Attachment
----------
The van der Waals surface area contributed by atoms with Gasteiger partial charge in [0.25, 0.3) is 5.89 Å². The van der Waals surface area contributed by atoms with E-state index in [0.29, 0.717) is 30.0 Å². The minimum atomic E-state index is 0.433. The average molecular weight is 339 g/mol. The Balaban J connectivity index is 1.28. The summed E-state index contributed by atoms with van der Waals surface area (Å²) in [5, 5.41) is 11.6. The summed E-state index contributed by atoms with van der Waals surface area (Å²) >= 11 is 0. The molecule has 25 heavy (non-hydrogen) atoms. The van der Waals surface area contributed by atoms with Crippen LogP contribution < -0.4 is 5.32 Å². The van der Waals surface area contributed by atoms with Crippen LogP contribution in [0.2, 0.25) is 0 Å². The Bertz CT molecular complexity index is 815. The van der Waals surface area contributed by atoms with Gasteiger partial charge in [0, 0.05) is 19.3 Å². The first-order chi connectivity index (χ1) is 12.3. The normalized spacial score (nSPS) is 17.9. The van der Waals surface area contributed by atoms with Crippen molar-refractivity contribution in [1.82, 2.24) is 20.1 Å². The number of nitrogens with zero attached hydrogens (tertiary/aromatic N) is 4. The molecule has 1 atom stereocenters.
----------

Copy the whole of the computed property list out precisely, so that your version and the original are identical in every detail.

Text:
The van der Waals surface area contributed by atoms with Gasteiger partial charge in [0.25, 0.3) is 5.89 Å². The van der Waals surface area contributed by atoms with E-state index in [0.29, 0.717) is 30.0 Å². The minimum atomic E-state index is 0.433. The average molecular weight is 339 g/mol. The Balaban J connectivity index is 1.28. The summed E-state index contributed by atoms with van der Waals surface area (Å²) in [5, 5.41) is 11.6. The summed E-state index contributed by atoms with van der Waals surface area (Å²) >= 11 is 0. The molecule has 25 heavy (non-hydrogen) atoms. The van der Waals surface area contributed by atoms with Crippen LogP contribution < -0.4 is 5.32 Å². The van der Waals surface area contributed by atoms with Crippen LogP contribution in [0.2, 0.25) is 0 Å². The Bertz CT molecular complexity index is 815. The van der Waals surface area contributed by atoms with Gasteiger partial charge in [0, 0.05) is 19.3 Å². The first-order chi connectivity index (χ1) is 12.3. The normalized spacial score (nSPS) is 17.9. The van der Waals surface area contributed by atoms with Crippen molar-refractivity contribution in [1.82, 2.24) is 20.1 Å². The number of nitrogens with zero attached hydrogens (tertiary/aromatic N) is 4. The molecule has 1 atom stereocenters.